Motherland A memoir of love, loathing, and longing

Elissa Altman

Book - 2019

"Elissa and Rita have forever struggled to find their place in each other's worlds. Rita, an overreaching, makeup-addicted, narcissistic Manhattan singer couldn't be more different from Elissa, her gay, taciturn New England writer daughter. Stuck in an outrageous maelstrom of codependency, mother and daughter cannot seem to extricate themselves from the center of each other's lives. Motherland is their universal story: a kaleidoscopic journey built on the ferocity of mother-d...aughter love, moral obligation, and the possibility and promise of healing. Having survived a harrowing childhood at the hands of her mother, Elissa is finally settled in Connecticut with her wife of almost twenty years. After much time, therapy, and wine, Elissa is at last in a healthy place, orbiting around her mother, but keeping far enough away from her to preserve the independent, quiet life she has built for herself. All of this is suddenly at risk when Rita, whose days are spent traversing the streets of Manhattan from Bergdorf's to Bloomingdale's and back again, suffers an incapacitating fall that leaves her fully dependent on her only child. Forced to confront her mother's desperate need for beauty, her view of the world through a medley of men, her lost days in the spotlight, addiction, and the money that has mysteriously disappeared in the name of maintaining her youth, Elissa must navigate the waters of their shared history, obligation, the problems of caregiving and age, and the frenetic, co-dependent love that has defined their obsessive relationship. Motherland asks the universal mother-daughter question: How much love is too much love?"--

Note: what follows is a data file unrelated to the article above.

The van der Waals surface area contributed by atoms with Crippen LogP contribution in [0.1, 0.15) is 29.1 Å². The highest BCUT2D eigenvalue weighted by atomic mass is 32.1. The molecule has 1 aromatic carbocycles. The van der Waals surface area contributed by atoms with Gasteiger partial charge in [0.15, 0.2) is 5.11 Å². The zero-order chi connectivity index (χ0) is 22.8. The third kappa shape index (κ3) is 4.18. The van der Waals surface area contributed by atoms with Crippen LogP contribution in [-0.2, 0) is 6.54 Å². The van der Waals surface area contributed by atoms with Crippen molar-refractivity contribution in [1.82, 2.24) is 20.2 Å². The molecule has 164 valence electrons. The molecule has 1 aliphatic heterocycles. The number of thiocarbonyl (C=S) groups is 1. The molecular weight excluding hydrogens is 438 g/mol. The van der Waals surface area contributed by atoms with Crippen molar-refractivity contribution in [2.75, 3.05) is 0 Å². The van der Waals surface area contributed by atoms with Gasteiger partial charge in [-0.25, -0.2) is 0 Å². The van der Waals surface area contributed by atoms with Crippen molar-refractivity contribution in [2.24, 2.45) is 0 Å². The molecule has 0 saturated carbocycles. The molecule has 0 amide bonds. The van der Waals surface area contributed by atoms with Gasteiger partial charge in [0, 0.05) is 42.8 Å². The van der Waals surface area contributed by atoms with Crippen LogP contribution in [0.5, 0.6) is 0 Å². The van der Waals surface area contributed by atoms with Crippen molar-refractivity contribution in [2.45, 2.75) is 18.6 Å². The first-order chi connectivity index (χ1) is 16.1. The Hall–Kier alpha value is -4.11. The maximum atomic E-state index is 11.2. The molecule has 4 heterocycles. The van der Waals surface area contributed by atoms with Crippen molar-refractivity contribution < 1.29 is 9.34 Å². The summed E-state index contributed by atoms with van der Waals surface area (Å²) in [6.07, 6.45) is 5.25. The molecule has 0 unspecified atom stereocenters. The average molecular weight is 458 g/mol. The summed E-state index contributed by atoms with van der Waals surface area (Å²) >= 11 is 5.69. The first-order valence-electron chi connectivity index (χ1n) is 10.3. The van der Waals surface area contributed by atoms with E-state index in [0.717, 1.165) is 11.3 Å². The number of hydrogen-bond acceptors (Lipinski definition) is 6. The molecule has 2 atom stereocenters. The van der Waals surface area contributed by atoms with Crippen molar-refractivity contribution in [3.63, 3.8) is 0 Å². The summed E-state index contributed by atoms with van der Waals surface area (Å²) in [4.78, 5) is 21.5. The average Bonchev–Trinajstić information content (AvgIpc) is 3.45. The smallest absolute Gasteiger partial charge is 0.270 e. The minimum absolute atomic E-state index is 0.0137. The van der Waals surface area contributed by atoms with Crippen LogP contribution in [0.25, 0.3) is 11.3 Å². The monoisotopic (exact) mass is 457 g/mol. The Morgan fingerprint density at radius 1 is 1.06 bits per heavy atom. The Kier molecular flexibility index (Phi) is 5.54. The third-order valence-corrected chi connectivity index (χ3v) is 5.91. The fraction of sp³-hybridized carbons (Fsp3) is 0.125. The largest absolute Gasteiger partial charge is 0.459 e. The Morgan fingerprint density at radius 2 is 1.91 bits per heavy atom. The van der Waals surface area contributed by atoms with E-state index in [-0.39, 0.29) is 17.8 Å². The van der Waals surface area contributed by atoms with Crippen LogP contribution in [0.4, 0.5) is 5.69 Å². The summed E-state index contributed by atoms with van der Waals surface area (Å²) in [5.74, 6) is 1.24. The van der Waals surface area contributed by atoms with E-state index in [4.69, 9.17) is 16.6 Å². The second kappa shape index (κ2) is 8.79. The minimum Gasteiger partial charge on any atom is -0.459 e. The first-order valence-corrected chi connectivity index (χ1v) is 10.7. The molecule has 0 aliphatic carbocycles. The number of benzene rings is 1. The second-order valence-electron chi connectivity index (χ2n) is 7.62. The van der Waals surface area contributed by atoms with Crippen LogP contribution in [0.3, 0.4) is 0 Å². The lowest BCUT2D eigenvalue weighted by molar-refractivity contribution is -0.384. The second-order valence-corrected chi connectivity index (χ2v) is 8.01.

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Subjects
Genres
Autobiographies
Published
New York : Ballantine Books [2019]
Edition
First edition
Language
English
Physical Description
249 pages ; 22 cm
ISBN
9780399181580
039918158X
Main Author
Elissa Altman (author)
Review by Booklist Reviews